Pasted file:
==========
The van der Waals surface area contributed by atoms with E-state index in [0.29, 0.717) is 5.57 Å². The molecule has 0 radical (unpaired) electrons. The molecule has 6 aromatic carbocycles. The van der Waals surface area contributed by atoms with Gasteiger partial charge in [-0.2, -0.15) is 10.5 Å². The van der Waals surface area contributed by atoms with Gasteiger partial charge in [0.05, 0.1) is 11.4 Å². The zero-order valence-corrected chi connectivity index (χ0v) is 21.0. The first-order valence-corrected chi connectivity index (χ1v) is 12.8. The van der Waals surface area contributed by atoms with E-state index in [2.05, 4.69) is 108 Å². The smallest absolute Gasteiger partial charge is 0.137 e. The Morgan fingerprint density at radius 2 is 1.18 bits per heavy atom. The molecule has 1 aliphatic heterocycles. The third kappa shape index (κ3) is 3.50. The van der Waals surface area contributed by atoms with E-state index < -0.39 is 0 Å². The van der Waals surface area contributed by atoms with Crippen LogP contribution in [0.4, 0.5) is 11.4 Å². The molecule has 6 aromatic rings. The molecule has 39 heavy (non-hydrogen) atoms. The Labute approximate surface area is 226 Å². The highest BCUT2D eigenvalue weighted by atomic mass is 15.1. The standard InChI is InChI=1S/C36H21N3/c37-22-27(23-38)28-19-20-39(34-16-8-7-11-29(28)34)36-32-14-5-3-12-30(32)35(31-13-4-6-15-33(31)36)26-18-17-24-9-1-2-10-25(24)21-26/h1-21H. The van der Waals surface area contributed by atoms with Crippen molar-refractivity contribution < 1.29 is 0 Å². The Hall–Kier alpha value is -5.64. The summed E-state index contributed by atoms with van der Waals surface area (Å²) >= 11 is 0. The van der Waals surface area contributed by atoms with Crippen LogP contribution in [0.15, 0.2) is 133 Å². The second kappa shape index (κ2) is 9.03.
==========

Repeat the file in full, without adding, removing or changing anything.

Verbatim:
The van der Waals surface area contributed by atoms with E-state index in [0.29, 0.717) is 5.57 Å². The molecule has 0 radical (unpaired) electrons. The molecule has 6 aromatic carbocycles. The van der Waals surface area contributed by atoms with Gasteiger partial charge in [-0.2, -0.15) is 10.5 Å². The van der Waals surface area contributed by atoms with Gasteiger partial charge in [0.05, 0.1) is 11.4 Å². The zero-order valence-corrected chi connectivity index (χ0v) is 21.0. The first-order valence-corrected chi connectivity index (χ1v) is 12.8. The van der Waals surface area contributed by atoms with E-state index in [2.05, 4.69) is 108 Å². The smallest absolute Gasteiger partial charge is 0.137 e. The Morgan fingerprint density at radius 2 is 1.18 bits per heavy atom. The molecule has 1 aliphatic heterocycles. The third kappa shape index (κ3) is 3.50. The van der Waals surface area contributed by atoms with E-state index < -0.39 is 0 Å². The van der Waals surface area contributed by atoms with Crippen LogP contribution in [0.4, 0.5) is 11.4 Å². The molecule has 6 aromatic rings. The molecule has 39 heavy (non-hydrogen) atoms. The Labute approximate surface area is 226 Å². The highest BCUT2D eigenvalue weighted by atomic mass is 15.1. The standard InChI is InChI=1S/C36H21N3/c37-22-27(23-38)28-19-20-39(34-16-8-7-11-29(28)34)36-32-14-5-3-12-30(32)35(31-13-4-6-15-33(31)36)26-18-17-24-9-1-2-10-25(24)21-26/h1-21H. The van der Waals surface area contributed by atoms with Crippen molar-refractivity contribution < 1.29 is 0 Å². The Hall–Kier alpha value is -5.64. The summed E-state index contributed by atoms with van der Waals surface area (Å²) >= 11 is 0. The van der Waals surface area contributed by atoms with Crippen LogP contribution in [0.15, 0.2) is 133 Å². The second kappa shape index (κ2) is 9.03.